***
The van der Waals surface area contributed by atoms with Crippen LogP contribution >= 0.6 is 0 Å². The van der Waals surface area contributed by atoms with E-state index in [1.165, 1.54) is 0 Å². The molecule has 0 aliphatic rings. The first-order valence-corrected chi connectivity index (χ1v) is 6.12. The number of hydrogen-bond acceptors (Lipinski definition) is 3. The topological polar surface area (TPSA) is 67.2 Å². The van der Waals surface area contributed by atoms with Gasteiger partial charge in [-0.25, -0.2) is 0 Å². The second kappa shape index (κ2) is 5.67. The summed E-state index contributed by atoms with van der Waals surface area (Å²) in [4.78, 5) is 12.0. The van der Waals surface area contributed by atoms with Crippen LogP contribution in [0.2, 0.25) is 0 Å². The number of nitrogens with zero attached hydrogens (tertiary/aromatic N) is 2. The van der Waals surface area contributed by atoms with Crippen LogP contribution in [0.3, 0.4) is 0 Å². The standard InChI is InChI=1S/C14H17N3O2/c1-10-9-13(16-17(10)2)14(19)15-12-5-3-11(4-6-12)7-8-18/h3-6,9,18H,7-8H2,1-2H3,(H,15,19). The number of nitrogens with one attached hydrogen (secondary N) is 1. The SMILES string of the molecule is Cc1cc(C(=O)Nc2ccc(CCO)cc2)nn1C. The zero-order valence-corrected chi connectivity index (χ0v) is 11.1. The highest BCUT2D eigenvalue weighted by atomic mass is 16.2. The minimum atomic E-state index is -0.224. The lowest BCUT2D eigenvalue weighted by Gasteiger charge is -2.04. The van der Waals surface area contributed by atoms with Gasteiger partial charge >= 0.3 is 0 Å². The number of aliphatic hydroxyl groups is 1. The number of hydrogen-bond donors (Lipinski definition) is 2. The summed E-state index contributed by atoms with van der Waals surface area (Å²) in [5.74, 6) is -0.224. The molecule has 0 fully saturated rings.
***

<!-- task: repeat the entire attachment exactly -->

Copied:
The van der Waals surface area contributed by atoms with Crippen LogP contribution >= 0.6 is 0 Å². The van der Waals surface area contributed by atoms with E-state index in [1.165, 1.54) is 0 Å². The molecule has 0 aliphatic rings. The first-order valence-corrected chi connectivity index (χ1v) is 6.12. The number of hydrogen-bond acceptors (Lipinski definition) is 3. The topological polar surface area (TPSA) is 67.2 Å². The van der Waals surface area contributed by atoms with Gasteiger partial charge in [-0.25, -0.2) is 0 Å². The second kappa shape index (κ2) is 5.67. The summed E-state index contributed by atoms with van der Waals surface area (Å²) in [4.78, 5) is 12.0. The van der Waals surface area contributed by atoms with Crippen LogP contribution in [0.2, 0.25) is 0 Å². The number of nitrogens with zero attached hydrogens (tertiary/aromatic N) is 2. The van der Waals surface area contributed by atoms with Crippen LogP contribution in [0.3, 0.4) is 0 Å². The standard InChI is InChI=1S/C14H17N3O2/c1-10-9-13(16-17(10)2)14(19)15-12-5-3-11(4-6-12)7-8-18/h3-6,9,18H,7-8H2,1-2H3,(H,15,19). The number of nitrogens with one attached hydrogen (secondary N) is 1. The SMILES string of the molecule is Cc1cc(C(=O)Nc2ccc(CCO)cc2)nn1C. The zero-order valence-corrected chi connectivity index (χ0v) is 11.1. The highest BCUT2D eigenvalue weighted by atomic mass is 16.2. The minimum atomic E-state index is -0.224. The lowest BCUT2D eigenvalue weighted by Gasteiger charge is -2.04. The van der Waals surface area contributed by atoms with Gasteiger partial charge >= 0.3 is 0 Å². The number of aliphatic hydroxyl groups is 1. The number of hydrogen-bond donors (Lipinski definition) is 2. The summed E-state index contributed by atoms with van der Waals surface area (Å²) in [5.74, 6) is -0.224. The molecule has 0 fully saturated rings.